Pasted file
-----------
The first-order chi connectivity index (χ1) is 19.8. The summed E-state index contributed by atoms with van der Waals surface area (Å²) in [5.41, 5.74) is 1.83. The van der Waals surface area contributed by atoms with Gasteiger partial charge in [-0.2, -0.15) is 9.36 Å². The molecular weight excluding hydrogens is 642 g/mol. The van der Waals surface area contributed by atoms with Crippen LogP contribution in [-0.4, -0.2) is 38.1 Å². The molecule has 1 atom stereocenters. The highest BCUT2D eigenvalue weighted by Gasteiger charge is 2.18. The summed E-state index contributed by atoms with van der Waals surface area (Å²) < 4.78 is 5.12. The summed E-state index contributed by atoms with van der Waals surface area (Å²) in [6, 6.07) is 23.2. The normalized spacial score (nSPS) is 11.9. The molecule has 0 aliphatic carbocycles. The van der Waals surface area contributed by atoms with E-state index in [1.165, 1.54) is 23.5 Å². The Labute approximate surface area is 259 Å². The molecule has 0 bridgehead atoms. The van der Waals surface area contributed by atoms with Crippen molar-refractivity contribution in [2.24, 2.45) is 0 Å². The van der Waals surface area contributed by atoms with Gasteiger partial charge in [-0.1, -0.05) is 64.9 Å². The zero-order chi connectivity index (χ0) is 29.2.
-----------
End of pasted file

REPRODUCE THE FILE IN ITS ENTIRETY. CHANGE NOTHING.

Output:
The first-order chi connectivity index (χ1) is 19.8. The summed E-state index contributed by atoms with van der Waals surface area (Å²) in [5.41, 5.74) is 1.83. The van der Waals surface area contributed by atoms with Gasteiger partial charge in [-0.2, -0.15) is 9.36 Å². The molecular weight excluding hydrogens is 642 g/mol. The van der Waals surface area contributed by atoms with Crippen LogP contribution in [-0.4, -0.2) is 38.1 Å². The molecule has 1 atom stereocenters. The highest BCUT2D eigenvalue weighted by Gasteiger charge is 2.18. The summed E-state index contributed by atoms with van der Waals surface area (Å²) < 4.78 is 5.12. The summed E-state index contributed by atoms with van der Waals surface area (Å²) in [6, 6.07) is 23.2. The normalized spacial score (nSPS) is 11.9. The molecule has 0 aliphatic carbocycles. The van der Waals surface area contributed by atoms with E-state index in [1.165, 1.54) is 23.5 Å². The Labute approximate surface area is 259 Å². The molecule has 0 bridgehead atoms. The van der Waals surface area contributed by atoms with Crippen molar-refractivity contribution in [2.24, 2.45) is 0 Å². The van der Waals surface area contributed by atoms with Gasteiger partial charge in [-0.1, -0.05) is 64.9 Å². The zero-order chi connectivity index (χ0) is 29.2.